The desperation for some offense is what contributed manager Craig Counsell to pinch-hit for Freddy Peralta in the top of the fifth inning with runners on second and third and one out. It was an understandable move but didn’t work, as Daniel Vogelbach grounded into a fielder’s choice and Kolten Wong lined out. Peralta had thrown just 57 pitches over four shutout frames.

Ian Anderson went five superb shutout innings for the Braves, striking out six while yielding just three hits, no walks and a hit by pitch. The young right-hander has now permitted just two runs over 23 2/3 playoff innings covering five starts. He’s struck out 30 over that span.

Pitching plans for Tuesday’s Game 4 have not been finalized. Braves skipper Brian Snitker has not ruled out turning to Charlie Morton on short rest after the veteran righty threw 85 pitches in Game 1. The other option would likely be Huascar Ynoa, who hasn’t pitched in the series. Brewers manager Craig Counsell hasn’t named a starter, either, but said it won’t be Corbin Burnes on three days’ rest. Eric Lauer would seem to be the overwhelming favorite to draw the opportunity as the Brew Crew try to stave off elimination.

Giants Send Dodgers to the Brink

The Dodgers always win when Max Scherzer starts. At least, they had until Monday.

The Giants rode a brilliant team pitching performance and an Evan Longoria solo home run to a 1-0 victory at Dodger Stadium in Game 3 of the NLDS. It was just the 15th time in baseball history that a postseason game was won 1-0 when the one run was scored on a solo homer.

Alex Wood drew the start against his former team and was brilliant, permitting only two Albert Pujols singles and two walks over 4 2/3 shutout innings. He then handed things off to Tyler Rogers (1 2/3 innings), Jake McGee (2/3 of an inning) and Camilo Doval (two innings) to finish off the shutout.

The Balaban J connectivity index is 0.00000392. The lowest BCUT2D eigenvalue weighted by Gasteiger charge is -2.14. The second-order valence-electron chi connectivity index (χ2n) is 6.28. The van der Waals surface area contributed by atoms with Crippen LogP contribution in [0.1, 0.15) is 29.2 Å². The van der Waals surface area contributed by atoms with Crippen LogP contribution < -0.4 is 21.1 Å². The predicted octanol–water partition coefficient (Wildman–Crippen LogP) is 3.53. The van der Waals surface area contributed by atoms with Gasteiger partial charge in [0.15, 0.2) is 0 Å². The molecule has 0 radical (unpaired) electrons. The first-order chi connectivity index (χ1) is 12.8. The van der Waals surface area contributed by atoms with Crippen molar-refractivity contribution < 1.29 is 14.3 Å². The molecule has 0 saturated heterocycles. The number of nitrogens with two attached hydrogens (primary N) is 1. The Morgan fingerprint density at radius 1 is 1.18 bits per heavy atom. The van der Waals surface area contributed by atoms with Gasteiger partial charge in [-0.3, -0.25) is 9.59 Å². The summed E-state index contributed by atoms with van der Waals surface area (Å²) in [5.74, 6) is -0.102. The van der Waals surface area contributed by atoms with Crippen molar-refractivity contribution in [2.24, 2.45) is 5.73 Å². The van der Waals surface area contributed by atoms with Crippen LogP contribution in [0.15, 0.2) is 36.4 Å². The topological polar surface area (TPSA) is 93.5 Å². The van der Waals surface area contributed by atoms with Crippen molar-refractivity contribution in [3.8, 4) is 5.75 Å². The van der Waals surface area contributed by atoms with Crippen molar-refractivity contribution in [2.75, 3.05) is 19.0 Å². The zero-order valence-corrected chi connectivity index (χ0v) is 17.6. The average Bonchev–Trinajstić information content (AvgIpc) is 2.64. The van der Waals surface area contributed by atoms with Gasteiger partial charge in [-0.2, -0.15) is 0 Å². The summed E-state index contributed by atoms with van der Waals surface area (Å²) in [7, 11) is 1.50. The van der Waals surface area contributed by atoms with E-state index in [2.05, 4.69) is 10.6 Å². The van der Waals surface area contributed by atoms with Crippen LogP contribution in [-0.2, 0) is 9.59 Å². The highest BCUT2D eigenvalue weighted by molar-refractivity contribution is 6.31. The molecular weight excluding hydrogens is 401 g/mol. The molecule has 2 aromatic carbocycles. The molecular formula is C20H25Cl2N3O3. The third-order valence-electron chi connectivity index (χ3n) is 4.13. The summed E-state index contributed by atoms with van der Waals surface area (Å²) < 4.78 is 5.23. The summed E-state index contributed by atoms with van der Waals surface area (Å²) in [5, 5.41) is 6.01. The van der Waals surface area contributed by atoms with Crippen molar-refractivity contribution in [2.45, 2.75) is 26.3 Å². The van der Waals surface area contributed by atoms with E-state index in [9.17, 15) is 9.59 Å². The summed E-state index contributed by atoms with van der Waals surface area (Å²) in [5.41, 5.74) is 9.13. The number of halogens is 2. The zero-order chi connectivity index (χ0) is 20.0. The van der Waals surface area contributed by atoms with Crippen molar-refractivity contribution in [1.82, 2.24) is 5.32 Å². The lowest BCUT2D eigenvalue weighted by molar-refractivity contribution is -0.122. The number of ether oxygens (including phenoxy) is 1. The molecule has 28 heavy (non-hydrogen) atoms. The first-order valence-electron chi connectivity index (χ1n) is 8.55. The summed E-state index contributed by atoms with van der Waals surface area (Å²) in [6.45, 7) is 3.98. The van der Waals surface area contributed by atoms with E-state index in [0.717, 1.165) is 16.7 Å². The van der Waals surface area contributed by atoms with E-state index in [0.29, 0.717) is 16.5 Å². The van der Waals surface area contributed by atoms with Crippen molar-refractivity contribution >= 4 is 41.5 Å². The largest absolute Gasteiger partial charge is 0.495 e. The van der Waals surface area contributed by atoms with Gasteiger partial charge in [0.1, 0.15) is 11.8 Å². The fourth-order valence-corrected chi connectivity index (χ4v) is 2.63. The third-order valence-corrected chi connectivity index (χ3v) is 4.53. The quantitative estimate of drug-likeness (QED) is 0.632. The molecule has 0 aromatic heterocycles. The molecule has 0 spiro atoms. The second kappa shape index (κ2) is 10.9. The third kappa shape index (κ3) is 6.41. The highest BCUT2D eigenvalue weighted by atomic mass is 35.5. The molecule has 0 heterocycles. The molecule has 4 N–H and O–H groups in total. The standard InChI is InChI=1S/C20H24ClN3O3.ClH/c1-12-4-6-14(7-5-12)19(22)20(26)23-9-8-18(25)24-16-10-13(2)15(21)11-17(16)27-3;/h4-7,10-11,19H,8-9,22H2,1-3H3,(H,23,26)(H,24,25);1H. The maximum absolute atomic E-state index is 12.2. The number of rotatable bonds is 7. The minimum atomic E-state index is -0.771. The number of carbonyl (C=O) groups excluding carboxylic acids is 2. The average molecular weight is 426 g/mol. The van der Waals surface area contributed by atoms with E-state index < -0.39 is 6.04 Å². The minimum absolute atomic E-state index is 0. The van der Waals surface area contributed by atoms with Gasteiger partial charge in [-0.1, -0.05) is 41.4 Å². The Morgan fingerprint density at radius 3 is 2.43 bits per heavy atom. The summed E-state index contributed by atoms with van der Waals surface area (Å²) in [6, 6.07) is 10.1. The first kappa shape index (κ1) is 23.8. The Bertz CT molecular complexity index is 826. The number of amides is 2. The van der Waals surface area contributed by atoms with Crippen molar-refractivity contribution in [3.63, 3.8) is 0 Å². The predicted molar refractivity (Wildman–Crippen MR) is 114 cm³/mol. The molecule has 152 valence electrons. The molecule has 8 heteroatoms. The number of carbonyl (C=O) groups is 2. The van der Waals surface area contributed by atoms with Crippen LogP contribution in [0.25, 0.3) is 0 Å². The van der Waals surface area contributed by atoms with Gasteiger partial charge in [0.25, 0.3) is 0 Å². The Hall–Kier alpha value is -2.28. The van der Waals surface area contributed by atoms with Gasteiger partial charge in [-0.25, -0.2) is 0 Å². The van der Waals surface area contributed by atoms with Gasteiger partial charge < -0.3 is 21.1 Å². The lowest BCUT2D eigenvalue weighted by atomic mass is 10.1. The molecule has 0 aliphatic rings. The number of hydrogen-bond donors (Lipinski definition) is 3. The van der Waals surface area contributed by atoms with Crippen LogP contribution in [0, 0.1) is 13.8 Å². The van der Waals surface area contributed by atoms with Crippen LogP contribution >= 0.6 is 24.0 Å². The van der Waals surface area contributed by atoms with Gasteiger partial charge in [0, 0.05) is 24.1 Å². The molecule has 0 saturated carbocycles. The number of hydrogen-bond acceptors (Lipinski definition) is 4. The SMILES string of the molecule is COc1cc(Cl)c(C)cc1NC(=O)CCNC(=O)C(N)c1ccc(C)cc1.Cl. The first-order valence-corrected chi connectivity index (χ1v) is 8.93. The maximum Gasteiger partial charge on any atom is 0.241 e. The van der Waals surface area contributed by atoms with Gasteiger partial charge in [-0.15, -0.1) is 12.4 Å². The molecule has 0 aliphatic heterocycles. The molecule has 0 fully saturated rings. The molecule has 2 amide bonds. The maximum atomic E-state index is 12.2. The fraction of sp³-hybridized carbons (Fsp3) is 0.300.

The Giants’ relievers did need a little help, and it came in the form of Brandon Crawford and also the wind. Crawford made a fantastic leaping snare of a Mookie Betts line drive in the seventh inning on a ball which would have tied the game. As for the wind, it was uncharacteristically strong and knocked down possible (probable?) home run balls from Chris Taylor in the sixth and Gavin Lux with two out in the ninth.

Longoria’s long ball off Scherzer to lead off the top of the fifth inning was one of only three hits the Giants managed on the night. It was also the first and only hit Longo has had during the series.

As for Scherzer, you can’t blame him for his streak coming to an end. He was superb, yielding just three hits and one walk while striking out 10 over seven innings of work. Mad Max became the sixth pitcher in history to notch at least five 10+ strikeout games in the postseason. Justin Verlander (seven), Clayton Kershaw (six), Cliff Lee (five), Randy Johnson (five) and Bob Gibson (five) are the others. Not bad.

The Giants will go with Anthony DeSclafani in Game 4 on Tuesday as the attempt to finish the Dodgers off and advance to the NLCS. The Dodgers haven’t named a starter for Tuesday yet, but skipper Dave Roberts hasn’t ruled out using Walker Buehler on short rest as they try to stay alive.

Quick Hits: The Astros will move Lance McCullers up to start Game 4 of the ALDS versus the White Sox on Tuesday following Monday’s rainout. The White Sox are sticking with Carlos Rodon. … Ryan Divish of the Seattle Times reports that the Mariners are expected to decline Kyle Seager’s $20 million option for 2022. He also notes that they’re also expected to decline their option on Yusei Kikuchi, but the lefty plans to exercise his $13 million player option if that happens. … ESPN’s Buster Olney has heard industry speculation about the Padres having interest in Aaron Boone for their managerial vacancy should the Yankees let him walk.